4. What does the team this position belong to look like?
Ask about the team or organizational chart around the position you are interviewing for. Get specific names when possible so you can research people you’d be working with. Getting familiar with key members of the team and finding any commonalities gives you leverage in the interview that other candidates will lack.
Knowing where your position falls in the hierarchy also gives you a strong clue on how you’ll be managed if you get the position. Job descriptions are sometimes more an advertisement of how great it is to work for a company than actual descriptions of the job. Are you joining a code farm as one of 50 coders, or working closely with decision makers on core projects? Very different scenarios, so make sure you’re asking about the team you’re interviewing to join.
5. Do you have a general salary range in mind for this position?
This question is a less aggressive version of “What does it pay?” This is information you need to decide if this position fits your requirements for your next position. A question like, “My previous base salary was $XXX, and I’d like to increase that with my next position. Does that fit in the salary range for this position?” can get you a better idea of pay if the recruiter doesn’t have numbers for you.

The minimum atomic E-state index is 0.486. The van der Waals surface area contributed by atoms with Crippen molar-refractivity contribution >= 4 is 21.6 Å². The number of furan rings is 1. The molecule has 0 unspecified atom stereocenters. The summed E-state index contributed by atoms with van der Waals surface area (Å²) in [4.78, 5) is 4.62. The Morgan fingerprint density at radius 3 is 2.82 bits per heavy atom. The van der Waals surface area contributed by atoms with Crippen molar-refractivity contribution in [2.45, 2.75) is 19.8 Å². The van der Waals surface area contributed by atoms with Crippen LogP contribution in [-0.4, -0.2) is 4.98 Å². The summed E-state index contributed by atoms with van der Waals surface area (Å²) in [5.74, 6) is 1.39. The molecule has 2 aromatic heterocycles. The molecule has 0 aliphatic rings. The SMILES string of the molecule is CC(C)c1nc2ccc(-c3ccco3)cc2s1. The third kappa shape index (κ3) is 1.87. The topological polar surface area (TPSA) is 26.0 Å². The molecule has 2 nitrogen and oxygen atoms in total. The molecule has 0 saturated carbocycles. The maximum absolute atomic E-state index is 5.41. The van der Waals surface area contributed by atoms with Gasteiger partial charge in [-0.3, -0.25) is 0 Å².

Compensation matters so it’s okay to ask about salary, bonus structure, benefits, and other perks. Especially when things other than the base salary are deal breakers. Let the recruiter know what you’re looking for, and they’ll have a clearer picture of where you fit with this position and any other employment opportunities they know of.
Get to Know Your Recruiter
Meeting with a recruiter is a good sign that they believe you’re a strong candidate for a position they have. If you see a window of opportunity, get to know more about the recruiter and the companies they work with. There’s a good chance they will be interested in building a relationship with you and helping you find a job elsewhere if this position doesn’t work out.
Even if you never contract the services of a recruiter yourself, if you are lucky you might still find yourself interacting with one during your job search. In a tough economy, working with a recruiter will expose you to more career opportunities and help you find the right position for your skills and strengths.
Chip Murphy is a co-founder of CDM Technology and has over 19 years in the IT consulting, contracting, and professional search service space.
CDM Technology is a customer-focused, premier provider of consulting, contracting and recruiting solutions for the IT, Digital Marketing, and Project Management markets. Each company’s hiring situations is unique – that’s why our use of personalized hiring solutions and a team-based approach take advantage of opportunities that your competitors can’t. With over 30 years combined experience in the San Diego IT market and a broad network of top clients and candidates, when you tell us what you need, we put the right type of resource in front of you.